the longest-running drama in television history, will be breaking soap barriers at the end of this month.
Beginning February 29, viewers will be treated to a brand-new look to the show's daily episodes. Say goodbye to the archaic three-walled sets and hello to the permanent four-walled sets with ten-foot high ceilings. Gone as well are the 300-pound pedestal cameras, all of which will be replaced with handheld eight-pound mini-cameras.
"Soap operas have been shot, by and large, the same way since the 1950's, the same way 'I Love Lucy' was shot - with pedestal cameras, in just a few interior sets," Executive Producer Ellen Wheeler explained. "Our audience is sophisticated enough to understand that's old-fashioned, and it isn't working for them anymore."
The permanent sets will benefit both the show and the viewers. It will help cut down costs (seeing as they won't have to dismantle and construct new sets with accordance to changes in the story), and will give viewers the chance to see and experience the different spaces that the characters inhibit, therefore increasing storytelling potential and intimacy with the characters.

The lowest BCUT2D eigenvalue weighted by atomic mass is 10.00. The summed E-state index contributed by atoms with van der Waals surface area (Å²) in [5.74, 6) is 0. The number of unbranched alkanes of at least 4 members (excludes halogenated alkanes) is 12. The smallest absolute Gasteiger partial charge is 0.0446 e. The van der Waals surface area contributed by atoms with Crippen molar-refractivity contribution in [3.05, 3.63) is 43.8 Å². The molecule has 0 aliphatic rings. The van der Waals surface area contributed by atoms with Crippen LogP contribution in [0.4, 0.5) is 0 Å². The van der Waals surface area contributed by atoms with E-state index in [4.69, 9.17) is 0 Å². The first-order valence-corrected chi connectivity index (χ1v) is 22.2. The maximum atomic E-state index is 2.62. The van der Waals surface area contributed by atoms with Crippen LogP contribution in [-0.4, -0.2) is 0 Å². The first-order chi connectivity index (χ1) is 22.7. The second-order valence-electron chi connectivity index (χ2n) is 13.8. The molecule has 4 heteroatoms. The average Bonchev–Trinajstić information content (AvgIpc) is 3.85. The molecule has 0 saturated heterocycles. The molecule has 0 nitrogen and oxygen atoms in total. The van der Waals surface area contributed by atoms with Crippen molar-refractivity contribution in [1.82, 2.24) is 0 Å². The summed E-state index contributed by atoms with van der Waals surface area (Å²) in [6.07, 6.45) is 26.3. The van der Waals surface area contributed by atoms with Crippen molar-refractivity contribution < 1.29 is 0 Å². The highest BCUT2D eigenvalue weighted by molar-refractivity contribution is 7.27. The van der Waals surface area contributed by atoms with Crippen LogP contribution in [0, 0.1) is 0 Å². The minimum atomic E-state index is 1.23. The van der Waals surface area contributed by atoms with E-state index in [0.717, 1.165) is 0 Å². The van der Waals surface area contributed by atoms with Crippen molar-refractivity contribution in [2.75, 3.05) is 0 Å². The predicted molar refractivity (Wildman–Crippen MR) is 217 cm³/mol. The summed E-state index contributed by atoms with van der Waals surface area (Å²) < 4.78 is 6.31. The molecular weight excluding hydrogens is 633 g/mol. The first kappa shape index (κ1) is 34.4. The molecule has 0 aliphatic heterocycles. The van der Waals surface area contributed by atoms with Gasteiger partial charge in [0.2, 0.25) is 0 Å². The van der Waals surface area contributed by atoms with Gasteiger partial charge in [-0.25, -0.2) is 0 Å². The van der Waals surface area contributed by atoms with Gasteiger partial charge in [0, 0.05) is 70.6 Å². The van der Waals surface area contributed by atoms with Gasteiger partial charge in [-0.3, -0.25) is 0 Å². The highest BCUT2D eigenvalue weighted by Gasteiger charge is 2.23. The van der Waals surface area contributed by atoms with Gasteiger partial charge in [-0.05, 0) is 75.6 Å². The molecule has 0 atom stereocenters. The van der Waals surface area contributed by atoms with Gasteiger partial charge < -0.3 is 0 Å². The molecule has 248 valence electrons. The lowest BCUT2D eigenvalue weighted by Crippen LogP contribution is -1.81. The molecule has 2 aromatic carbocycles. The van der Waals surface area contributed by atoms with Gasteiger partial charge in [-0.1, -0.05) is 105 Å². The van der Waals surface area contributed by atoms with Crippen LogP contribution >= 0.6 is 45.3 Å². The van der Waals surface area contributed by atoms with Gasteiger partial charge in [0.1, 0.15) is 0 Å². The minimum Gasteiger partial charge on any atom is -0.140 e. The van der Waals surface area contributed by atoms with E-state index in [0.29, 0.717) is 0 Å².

"Our fans want to see more of our character's lives - from the houses they live in, to the cars they drive, to the experiences they have in their everyday lives," Wheeler said. Her and her co-production executives have even let their office spaces be used for filming.
As for outdoor shooting, Guiding Light
has partnered with the town of Peapack, New Jersey, located near the show's Manhattan Studios.
"The changes will enable us to tell stories in a more intimate way, capturing real moments and engaging the audience on a deeper level," Wheeler said.
The changes are the product of a year-long research and experimentation period, and intended to make Guiding Light
compare favorably to the gloss of primetime and compete against repeats of primetime dramas that are during daytime.
-Lisa Claustro, BuddyTV Staff Columnist
(Image Courtesy of CBS)